Influenza or flu is an infection of the respiratory system caused by a virus. This disease is easily transmitted through the air when someone coughs, sneezes or speaks. The virus that comes out into the air is then inhaled by other people. People who have the flu usually complain of a blocked nose, coughing, sore throat, headache, muscle aches, weakness, fever, and chills.
Many of us avoid drinking cold drinks or eating ice during the flu season, arguing that we are afraid of colds. Is it true that drinking ice can make us more susceptible to flu?
Drinking ice reduces the ability of airway defense
Our airway has a defense to prevent infection. These defenses include producing mucus, ciliary feather movements, and coughing responses.
When a foreign object enters the airway, the mucus will function to trap the foreign body. After being trapped, the movement of the cilia will sweep away foreign objects and mucus to the throat. If there is a lot of mucus mixed with a foreign object, a coughing response will appear. The cough response then pushes the foreign object out so that there is no infection.
If we drink ice, the movement of the cilia will be disrupted due to the cold ice temperature.
Drinking ice makes the immune system decrease
In addition to the airway defense system, keep in mind that our body also has an immune system to fight infection. But when we eat ice, our immune system cannot work optimally because of vasoconstriction. Vasoconstriction is narrowing or shrinking of blood vessels.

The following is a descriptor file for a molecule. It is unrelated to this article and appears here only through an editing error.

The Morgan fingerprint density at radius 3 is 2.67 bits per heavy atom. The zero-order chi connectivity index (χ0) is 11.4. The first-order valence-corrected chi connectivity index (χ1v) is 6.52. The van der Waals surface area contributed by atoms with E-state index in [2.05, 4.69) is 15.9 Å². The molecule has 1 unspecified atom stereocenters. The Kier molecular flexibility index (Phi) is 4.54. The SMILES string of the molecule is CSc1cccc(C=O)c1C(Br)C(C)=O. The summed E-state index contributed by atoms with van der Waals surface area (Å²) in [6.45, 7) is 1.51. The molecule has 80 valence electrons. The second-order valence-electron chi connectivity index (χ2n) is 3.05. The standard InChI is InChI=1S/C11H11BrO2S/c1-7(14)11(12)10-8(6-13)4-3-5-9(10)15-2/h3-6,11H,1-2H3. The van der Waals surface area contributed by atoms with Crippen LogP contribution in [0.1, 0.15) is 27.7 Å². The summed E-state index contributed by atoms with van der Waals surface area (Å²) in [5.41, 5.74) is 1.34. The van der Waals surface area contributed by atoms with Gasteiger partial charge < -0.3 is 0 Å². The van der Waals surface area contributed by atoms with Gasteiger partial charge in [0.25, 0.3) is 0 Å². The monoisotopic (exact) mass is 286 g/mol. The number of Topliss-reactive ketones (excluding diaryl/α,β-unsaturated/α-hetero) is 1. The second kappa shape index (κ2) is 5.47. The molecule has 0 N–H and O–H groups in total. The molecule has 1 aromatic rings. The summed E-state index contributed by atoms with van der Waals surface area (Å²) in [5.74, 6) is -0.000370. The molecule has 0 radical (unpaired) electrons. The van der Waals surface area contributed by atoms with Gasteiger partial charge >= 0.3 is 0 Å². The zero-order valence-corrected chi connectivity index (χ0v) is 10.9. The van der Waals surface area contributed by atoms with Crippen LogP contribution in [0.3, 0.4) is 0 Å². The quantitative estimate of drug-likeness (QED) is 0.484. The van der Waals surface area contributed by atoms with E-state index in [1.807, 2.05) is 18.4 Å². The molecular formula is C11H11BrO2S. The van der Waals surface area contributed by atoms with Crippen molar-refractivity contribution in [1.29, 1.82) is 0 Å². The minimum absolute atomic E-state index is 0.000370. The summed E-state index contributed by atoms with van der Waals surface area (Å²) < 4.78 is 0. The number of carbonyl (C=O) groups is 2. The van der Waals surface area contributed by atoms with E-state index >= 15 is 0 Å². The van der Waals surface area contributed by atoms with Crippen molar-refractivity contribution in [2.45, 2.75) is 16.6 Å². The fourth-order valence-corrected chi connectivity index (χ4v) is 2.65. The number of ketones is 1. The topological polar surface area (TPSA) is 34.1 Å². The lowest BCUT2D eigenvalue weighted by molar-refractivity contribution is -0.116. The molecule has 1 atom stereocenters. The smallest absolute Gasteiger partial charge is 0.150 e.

When blood vessels narrow, the blood flow will decrease and the cells of immunity that go to that place will also decrease. This causes a person's immune system to decrease and is easy to become infected.
Actually can drinking ice cause flu?
Keep in mind that the flu itself is caused by a viral infection, not because we drink cold drinks. Drinking ice can indeed increase the risk of getting flu because cold temperatures can make the airway defense system and immunity decrease. But, the occurrence of an illness is influenced by three things, namely the person's own condition, source of infection, and environment.
If the person's immune system decreases, for example by drinking ice, then the risk for flu is also increasing. Virulence and the number of flu viruses also play a role in the onset of illness. In addition, unhealthy environments such as exposure to cigarette smoke can also increase the risk of developing flu.
What should be done when it's flu
When you have the flu, you should rest enough, drink lots of water, don't smoke, and don't drink alcohol. You can also take drugs that can relieve your flu symptoms. But if you feel your symptoms are burdensome until you find it hard to breathe, immediately consult your doctor for further therapy.
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